RV Parks in Housing Mix for South Texas Oil Play
There's oil field work aplenty on the western edge of the Eagle Ford Shale play in Texas, but not enough places for workers to live. It's a simple supply-and-demand equation that should equal more housing, and in a hurry.
But who's going to pay to build it?
That's the million-dollar riddle of the state's latest drilling boom, the San Antonio Express-News reported.
On Tuesday, even as the University of Texas at San Antonio's (UTSA) Institute for Economic Development released a study about housing needs in the Eagle Ford, public officials and private investors said it remains difficult if not impossible to secure traditional loans to add more apartments, homes or RV parks in the rural areas.
Bob Zachariah of HotelWorks Development LLC is one of the lucky ones. His group is building a hotel in Cotulla.
But he's been hearing from other developers about deals that can take up to two years to get financed. “Lenders are extremely nervous. They've gone through oil booms and busts.”
“How do they know there will be people five years from now to buy into it?” Zachariah asked.
It's already expensive and difficult to find a place to live. And by 2025, an additional 7,900 workers are expected to pour into just the six counties on the western edge of the Eagle Ford: Dimmit, Frio, La Salle, Maverick, Webb and Zavala, according to the UTSA study.
So developers are left to find the money in the private market — and if banks are hard, family and friends can be tougher.
Banks Turn Cold Shoulders
Butch Alanis of Cotulla Development LLC has a 33-acre project in Cotulla with a man camp and an RV park. He has sold sites already to three hotels, two restaurants and an apartment complex. But he's doing the project with private money after banks balked at the project.
“When you go to the banks and talk about infrastructure, they throw you out the door,” he said. “I don't know how good of a resume you have to have for the banks to talk to you, but they're not talking to us.”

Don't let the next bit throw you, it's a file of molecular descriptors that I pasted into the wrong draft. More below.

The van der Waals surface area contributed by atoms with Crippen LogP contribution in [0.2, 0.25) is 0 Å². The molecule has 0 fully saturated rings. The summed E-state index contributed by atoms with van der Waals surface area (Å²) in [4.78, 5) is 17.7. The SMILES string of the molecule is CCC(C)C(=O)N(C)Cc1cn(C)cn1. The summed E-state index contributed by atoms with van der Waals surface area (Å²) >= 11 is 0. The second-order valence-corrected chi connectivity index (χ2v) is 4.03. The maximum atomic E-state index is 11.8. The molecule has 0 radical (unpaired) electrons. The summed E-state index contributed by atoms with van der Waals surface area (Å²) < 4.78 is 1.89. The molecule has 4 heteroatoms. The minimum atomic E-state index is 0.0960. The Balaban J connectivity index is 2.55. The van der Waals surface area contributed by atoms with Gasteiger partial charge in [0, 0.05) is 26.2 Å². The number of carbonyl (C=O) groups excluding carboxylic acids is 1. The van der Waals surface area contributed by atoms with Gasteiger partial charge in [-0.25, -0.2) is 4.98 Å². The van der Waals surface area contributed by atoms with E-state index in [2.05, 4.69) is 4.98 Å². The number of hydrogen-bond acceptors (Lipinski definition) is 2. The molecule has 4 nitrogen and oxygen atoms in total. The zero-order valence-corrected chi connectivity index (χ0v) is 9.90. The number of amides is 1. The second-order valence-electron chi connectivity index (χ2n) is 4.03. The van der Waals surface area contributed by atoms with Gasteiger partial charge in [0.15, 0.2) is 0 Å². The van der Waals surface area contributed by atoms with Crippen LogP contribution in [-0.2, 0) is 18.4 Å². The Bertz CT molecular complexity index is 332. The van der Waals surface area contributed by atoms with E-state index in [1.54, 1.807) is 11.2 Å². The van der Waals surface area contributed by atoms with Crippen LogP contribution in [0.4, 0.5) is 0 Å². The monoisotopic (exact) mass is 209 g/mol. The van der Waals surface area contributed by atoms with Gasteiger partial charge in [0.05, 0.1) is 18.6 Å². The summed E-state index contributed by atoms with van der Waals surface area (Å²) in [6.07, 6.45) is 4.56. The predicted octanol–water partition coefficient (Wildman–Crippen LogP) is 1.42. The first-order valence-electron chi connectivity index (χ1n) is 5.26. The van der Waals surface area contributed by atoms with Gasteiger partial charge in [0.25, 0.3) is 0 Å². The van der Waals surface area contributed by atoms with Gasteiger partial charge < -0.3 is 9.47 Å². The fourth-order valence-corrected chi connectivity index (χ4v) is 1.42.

And cobbling together of the needed money from friends and relatives wasn't easy either. “It's tough to tell people you want to come down to Cotulla and spend $5 (million) or $6 million,” he said.
Several people at the luncheon talked about the need for public-private partnerships. Alanis said he heard about several grant programs that could have helped pay for infrastructure. “We heard about this program. We heard about that program. It sounded really neat.”
But he didn't have time to wait the 18 months to two years it might have taken a government grant to come through to pay for part of the infrastructure. Cotulla Development started work with private money.
The study did identify more than 11,700 vacant housing units across the six counties. Filling up those homes and apartments, and fixing them if needed, would be a more sustainable approach and perhaps easier in some cases than trying to build something new, said Azza Kamal of the UTSA Center for Urban and Regional Planning Research.
The big hitch?
“Who would advance the money to pay for the rehabilitation of those units?” asked Charles Kaplan, an investment consultant who spoke during a panel discussion.
Lenders remain reluctant to invest in real estate, particularly in development projects in which basic infrastructure such as water and electricity needs to be added, he said.
“They're all risk-averse today,” Kaplan said.
UTSA and the Eagle Ford Consortium held the luncheon briefing at the Garza Ranch to release the findings. The study's most likely scenario calls for 25,000 wells to be drilled by 2025, with 7,913 transient and permanent workers for jobs tied to them.
The study recommends housing be added in key areas within about 15 miles from oil field worksites: Carrizo Springs, Crystal City, Dilley, Pearsall, Cotulla and Laredo. The Eagle Ford sweeps from the border across the state to East Texas, but more than half the drilling has been at the western edge.
“Even for the transient workers who won't stay long in the area, there's a need for housing and services,” Kamal said. “There needs to be more family-oriented developments, where maybe there are things like pools or playgrounds included. Now there's no sense of community, no phone reception. It can be expensive and difficult to buy groceries.”